Missed out North Korea there, Simon.

It, too, suffers from a Hive Mentality.

By all means talk rot if you want to. But please don't attribute a selfish disregard of others' right to be 'smoke-free' either to FOREST or its supporters. That's wilful misrepresentation - and you know it !

Thursday, May 12, 2011 at 18:41 | Unregistered CommenterMartin V

Simon NSC
In this country smokers are not permitted a space inside any public building, we have to stand
outside in all weather that is treating people not much better than lepers. I understand entirely
why Pat Nurse is referring to Nazi Germany and I am sure she is not trying to trivialise ethnic cleansing. Jews were persecuted in Nazi Germany and smokers are persecuted in modern Britain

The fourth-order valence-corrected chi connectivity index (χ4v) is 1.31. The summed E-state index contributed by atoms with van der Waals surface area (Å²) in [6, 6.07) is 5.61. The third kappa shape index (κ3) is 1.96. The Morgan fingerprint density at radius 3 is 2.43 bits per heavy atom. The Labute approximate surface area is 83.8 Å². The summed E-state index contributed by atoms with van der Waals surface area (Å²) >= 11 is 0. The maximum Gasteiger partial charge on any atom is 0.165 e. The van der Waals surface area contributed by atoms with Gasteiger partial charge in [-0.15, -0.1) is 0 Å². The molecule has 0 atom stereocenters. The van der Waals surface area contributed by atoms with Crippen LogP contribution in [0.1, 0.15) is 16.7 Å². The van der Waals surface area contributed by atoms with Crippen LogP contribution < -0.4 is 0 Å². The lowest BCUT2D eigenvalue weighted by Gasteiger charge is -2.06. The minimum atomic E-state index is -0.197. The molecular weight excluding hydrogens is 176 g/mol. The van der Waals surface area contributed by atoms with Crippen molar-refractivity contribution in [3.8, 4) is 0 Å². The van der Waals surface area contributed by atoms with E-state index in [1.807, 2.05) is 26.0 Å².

today, that is what she is describing. I feel that the analogy despite needing possible further explanation is entirely relevant.

Saturday, May 14, 2011 at 17:51 | Unregistered Commentermark

@mark I well understand what was meant, but is an over-the-top analogy that belittles the Holocaust.

Simon - your approach is consistent: 'I don't use Nazi references, but I defend the right of others to do so', with 'I'm not affected by a smoking ban (as I don't smoke) but I defend those who are'. Fair enough.

But (surely?) you can't take that line on everything. 'I don't engage in racist chanting at football matches, but I defend the rights of those who do'? 'I wouldn't send nail-bombs to Neil Lennon, but I defend the rights of those who do'? 'I don't wear a suicide vest but I defend the rights of those who do'? So where is the line where you think - 'no that's going too far'? Please don't tell me it's a question of whether what is said or done is against the law.

Genocide is absolutely nothing like being asked to refrain from lighting a cigarette. If you don't condemn such ignorant comment, then you condone it. It isn't a subject you can sit on the fence about.

Monday, May 16, 2011 at 0:59 | Unregistered Commentersimon (nsc)